We understand that reports about these cases in the media can be deeply distressing, and our hearts go out to any students who feel they have been mistreated. But galvanizing public attention on an important societal problem is very different from a public conversation about individual students and cases, which colleges and universities do not discuss—not only because of federal student privacy law, but also because it is essential that all students have confidence that they can report misconduct or access the counseling resources they need without concern that the university will ever talk about them in public.

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  1. F  

    Yet another crappy statement by the administration that fails to address their inability to act.

  2. dddddd  

    Oh thats what that was? I thought kids were just sleeping in class after midterms

  3. sheep

    And all these people are following the lead of the person who has not provided one single proof that she was raped (reported years later - dismissed both by Columbia and the Police!)and who is refusing to bring her case to court where she would have to face some hard questions. The question is WHY? How quick we are to throw Due Process out of the window when we're sufficiently emotional about this issue.

    • the question is  

      regardless of what you think about Emma's case in particular, do you REALLY believe the Administration is doing everything in their power to deal with sexual violence? do you REALLY doubt the countless stories coming from other victims about how almost all the staff and deans at Columbia are completely ill-trained to deal with traumatized people at such a sensitive time, asking them invasive questions and completely disrespecting their wishes?

      even if you think she's lying about her particular case--which I don't get how you could, but let's say for argument's sake--are you REALLY going to side with the Columbia bureaucracy on this one, and not vulnerable, shaken students who are TELLING US that the system is broken?

      • g#2  

        I think the administration shouldn't be forced to do anything. They are not a law enforcement agency, they do not write laws, they are a for profit school. Leave justice to the justice system and let schools do what they do, educate people. A School is not a nation and should not be held accountable like one.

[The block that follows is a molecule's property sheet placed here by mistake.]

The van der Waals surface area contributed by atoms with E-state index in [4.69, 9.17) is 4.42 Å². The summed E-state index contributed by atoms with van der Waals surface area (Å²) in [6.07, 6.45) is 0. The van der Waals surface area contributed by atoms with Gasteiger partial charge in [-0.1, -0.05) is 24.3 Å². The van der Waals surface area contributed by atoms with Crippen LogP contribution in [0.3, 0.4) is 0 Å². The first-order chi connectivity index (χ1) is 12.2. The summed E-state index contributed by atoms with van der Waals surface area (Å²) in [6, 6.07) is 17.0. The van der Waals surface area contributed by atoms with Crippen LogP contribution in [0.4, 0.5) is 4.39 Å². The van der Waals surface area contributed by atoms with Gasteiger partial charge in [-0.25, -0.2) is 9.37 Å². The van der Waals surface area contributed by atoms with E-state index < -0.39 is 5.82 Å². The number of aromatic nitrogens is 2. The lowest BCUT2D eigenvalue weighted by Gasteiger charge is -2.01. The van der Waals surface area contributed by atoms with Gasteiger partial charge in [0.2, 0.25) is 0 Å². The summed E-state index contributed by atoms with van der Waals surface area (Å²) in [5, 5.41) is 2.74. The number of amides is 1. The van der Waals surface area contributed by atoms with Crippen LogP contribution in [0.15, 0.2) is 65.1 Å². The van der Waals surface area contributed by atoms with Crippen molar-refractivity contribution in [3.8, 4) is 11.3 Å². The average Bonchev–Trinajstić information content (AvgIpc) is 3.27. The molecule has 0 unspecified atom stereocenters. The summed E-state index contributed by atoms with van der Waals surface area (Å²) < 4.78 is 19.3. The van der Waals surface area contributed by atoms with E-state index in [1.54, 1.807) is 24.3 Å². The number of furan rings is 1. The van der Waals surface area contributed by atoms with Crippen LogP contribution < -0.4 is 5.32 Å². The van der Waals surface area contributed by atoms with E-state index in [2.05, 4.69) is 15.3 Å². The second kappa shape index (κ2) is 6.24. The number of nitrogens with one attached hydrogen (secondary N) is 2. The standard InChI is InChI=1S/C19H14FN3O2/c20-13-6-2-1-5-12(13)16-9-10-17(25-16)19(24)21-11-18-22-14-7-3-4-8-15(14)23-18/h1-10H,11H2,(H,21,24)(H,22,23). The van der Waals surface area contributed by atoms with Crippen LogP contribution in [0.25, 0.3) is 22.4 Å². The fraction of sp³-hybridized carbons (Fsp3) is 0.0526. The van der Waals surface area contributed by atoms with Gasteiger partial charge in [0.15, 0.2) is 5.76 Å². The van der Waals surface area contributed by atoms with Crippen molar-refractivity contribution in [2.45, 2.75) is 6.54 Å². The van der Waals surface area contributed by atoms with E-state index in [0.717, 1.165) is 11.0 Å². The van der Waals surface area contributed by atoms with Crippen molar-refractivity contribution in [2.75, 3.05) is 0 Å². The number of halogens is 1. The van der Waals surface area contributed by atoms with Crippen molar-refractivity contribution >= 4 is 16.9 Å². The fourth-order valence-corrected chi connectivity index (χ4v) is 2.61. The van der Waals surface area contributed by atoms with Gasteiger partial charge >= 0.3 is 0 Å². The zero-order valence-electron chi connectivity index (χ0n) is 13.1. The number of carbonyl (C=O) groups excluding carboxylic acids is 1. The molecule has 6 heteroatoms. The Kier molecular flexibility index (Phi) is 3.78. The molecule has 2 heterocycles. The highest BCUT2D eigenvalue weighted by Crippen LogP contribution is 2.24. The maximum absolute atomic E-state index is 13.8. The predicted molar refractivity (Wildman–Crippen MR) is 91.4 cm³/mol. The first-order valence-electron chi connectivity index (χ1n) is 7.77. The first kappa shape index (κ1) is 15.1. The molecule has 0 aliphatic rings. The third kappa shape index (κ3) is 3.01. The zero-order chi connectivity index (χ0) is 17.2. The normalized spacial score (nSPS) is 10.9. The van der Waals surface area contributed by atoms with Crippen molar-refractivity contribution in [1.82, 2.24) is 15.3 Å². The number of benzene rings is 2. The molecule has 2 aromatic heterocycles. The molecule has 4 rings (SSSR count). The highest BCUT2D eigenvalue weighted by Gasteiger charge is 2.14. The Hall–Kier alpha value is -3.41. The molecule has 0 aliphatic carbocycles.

• actually  

          they run a non-profit, and an educational institution receiving federal funds, which is why they are subject to Title IX, which is exactly why they ARE forced to "do anything" about issues which disproportionately affect female students. if you don't like that, take it up with Congress 42 years ago.

          • Serpent  

            He never said that they are not accountable by law; he said they SHOULD NOT be accountable. There's a difference. Your argument is equivalent to telling someone who said that slavery shouldn't exist that it exists under law.

      • sheep

        No, I don't side with Columbia bureaucracy because they've failed victims of false accusations as well. They force people off the campus the moment complaint is filed just to make the "victim" more comfortable, and before anything is proven. Clearly, it's guilty before proven guilty at Columbia, and in the guy's case (whom Emma accused)- Guilty Even when proven INNOCENT. If you say - "he's guilty because Emma says so" - I have to ask "How do you know that?" Because you WANT to trust her, of course. Because you cannot stomach the idea that a man can actually be innocent.

        No, I don't side with Columbia bureaucracy - their sexual assault policy defines any unwanted touching, however slight as sexual assault. This is turning every guy at Columbia into a possible "predator". The hysteria and the way the idea of what constitutes sexual assault is skewed is truly disgusting.

        So, no, I don't like how Columbia is dealing with this, but I don't think Columbia should be dealing with this anyway. This is an educational institution totally incapable of serving either victims of sexual violence or falsely accused students.

  4. wait plz

    can someone please explain to me why SJP thought it was appropriate to interrupt the multiple speakers that were victims of sexual assault to get up there and say that their suffering is somehow understood by the poor suffering souls in Gaza and the West Bank oppressed by the evil "apartheid" occupation?

    apart from how terrible it is to compare the pain of a victim of sexual assault to the Israeli-Palestinian conflict, you'd think they would at least recognize that this day is not about them and their issue, but hey, they had to do something on 9/11 as well.

    and then to stand with their mattress and chant free free palestine - as if the student body or the world for that matter would want to hear their blatant disrespect for all survivors on this day.

    • Bex

      I totally agree- I'm glad I'm not alone. it was so inappropriate to have a man so explicitly describe the abuse of a woman with so many survivors present to be triggered.

    • Sjp member